Your arm is divided into the upper arm and lower arm (forearm).
The upper arm consists of one bone, the humerus, whereas the forearm consists of two bones, the radius (located on the thumb side) and ulna (on the little-finger side). The elbow is a hinge joint formed at the junction between the humerus, radius, and ulna. Two movements occur at the elbow joint: flexion and extension.
During elbow flexion, the forearm moves toward the upper arm.
During extension, the forearm moves away from the upper arm.
Movement also takes place in the forearm when the radius rotates around the ulna. Supination (palm up) and pronation (palm down) take place between the radioulnar joints. The wrist joint is the junction between the lower end of the forearm bones and the small bones in the hand.
As its name suggests, the biceps muscle has two heads. The short head attaches to the coracoid process, and the long head arises from above the glenoid of the shoulder joint. The two-headed muscle passes down alongside the humerus and attaches about 1.5 inches (4 cm) below the elbow joint onto a tuberosity on the inside of the radius bone. The biceps causes flexion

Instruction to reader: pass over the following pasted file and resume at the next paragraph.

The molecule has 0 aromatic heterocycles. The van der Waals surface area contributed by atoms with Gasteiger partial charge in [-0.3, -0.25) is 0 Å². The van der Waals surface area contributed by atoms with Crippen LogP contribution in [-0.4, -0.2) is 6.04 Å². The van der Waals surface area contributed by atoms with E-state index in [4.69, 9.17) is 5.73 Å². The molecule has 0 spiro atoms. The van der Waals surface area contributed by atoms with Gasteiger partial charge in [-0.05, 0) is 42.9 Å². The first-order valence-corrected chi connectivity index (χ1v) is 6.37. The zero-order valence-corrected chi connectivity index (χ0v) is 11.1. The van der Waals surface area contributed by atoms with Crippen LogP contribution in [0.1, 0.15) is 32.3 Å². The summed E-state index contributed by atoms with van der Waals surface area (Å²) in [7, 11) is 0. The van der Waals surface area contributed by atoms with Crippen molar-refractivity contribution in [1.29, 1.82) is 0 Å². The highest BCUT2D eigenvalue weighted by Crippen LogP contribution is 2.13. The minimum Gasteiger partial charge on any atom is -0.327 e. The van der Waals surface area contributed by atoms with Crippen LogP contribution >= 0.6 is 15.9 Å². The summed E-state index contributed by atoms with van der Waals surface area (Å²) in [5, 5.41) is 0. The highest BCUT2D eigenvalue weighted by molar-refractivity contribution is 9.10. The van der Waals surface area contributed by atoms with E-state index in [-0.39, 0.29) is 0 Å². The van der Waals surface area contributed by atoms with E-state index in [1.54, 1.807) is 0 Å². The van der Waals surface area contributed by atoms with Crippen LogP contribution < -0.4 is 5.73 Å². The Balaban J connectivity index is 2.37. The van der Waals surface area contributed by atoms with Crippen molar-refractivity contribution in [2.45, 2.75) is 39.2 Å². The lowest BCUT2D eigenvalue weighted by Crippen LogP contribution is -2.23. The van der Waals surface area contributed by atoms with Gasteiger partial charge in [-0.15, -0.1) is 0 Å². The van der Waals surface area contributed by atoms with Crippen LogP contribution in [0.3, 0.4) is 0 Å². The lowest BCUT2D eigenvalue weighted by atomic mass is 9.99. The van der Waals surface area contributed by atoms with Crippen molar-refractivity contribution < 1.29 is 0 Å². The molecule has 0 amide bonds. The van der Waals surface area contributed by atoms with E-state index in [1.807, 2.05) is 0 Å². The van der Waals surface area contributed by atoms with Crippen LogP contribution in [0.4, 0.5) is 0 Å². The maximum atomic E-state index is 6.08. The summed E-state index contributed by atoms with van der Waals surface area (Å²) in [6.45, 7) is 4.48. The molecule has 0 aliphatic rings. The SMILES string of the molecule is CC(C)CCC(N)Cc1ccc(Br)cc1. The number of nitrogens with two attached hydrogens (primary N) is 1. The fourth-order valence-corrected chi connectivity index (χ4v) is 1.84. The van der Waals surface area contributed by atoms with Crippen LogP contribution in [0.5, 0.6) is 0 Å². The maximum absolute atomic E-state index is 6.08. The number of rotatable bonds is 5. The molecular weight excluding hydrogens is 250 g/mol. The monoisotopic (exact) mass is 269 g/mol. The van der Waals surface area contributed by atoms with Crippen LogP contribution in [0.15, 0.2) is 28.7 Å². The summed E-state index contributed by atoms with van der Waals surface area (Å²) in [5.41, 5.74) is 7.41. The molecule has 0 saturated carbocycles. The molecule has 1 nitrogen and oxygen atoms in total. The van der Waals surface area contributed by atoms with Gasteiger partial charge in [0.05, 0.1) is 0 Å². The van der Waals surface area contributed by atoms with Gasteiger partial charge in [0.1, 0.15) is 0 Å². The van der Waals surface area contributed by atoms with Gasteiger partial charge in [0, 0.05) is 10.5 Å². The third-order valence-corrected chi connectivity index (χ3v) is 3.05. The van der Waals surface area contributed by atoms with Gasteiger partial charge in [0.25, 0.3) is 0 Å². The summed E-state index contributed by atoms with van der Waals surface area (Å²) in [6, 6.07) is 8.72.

at the elbow joint, raising the hand toward the face. The biceps also causes supination of the forearm, rotating the hand so the palm faces uppermost, the” get change” position.
In addition to the biceps, two other muscles flex (bend) the elbow: the brachialis and brachioradialis. The brachialis muscle lies deep beneath the biceps, arising from the lower half of the humerus and attaching to the ulna bone just below the elbow joint. S0 the brachialis lifts the ulna at the same time that the biceps lifts the radius. The brachioradialis muscle arises from the outer aspect of the lower end of the humerus and then travels down the forearm to attach to the radius just above the wrist joint.
The triceps muscle has three heads, or sections. The long head arises from beneath the glenoid fossa of the shoulder joint, the lateral (outer) head arises from the outer surface of the humerus, and the medial (inner) head from the medial and rear surfaces of the humerus.
All three heads fuse at their lower ends to form a single tendon that attaches behind the elbow joint onto the olecranon process of the ulna bone. The triceps causes extension at the elbow, moving the hand away from the face. The triceps is the only muscle that straightens the elbow joint, whereas three muscles (biceps, brachialis, and brachioradialis) bend the elbow. All three heads of the triceps muscle cross the elbow joint, but the long head also crosses beneath the shoulder joint.
Source: wikipedia.org | book – Bodybuilding Anatomy by Nick Evans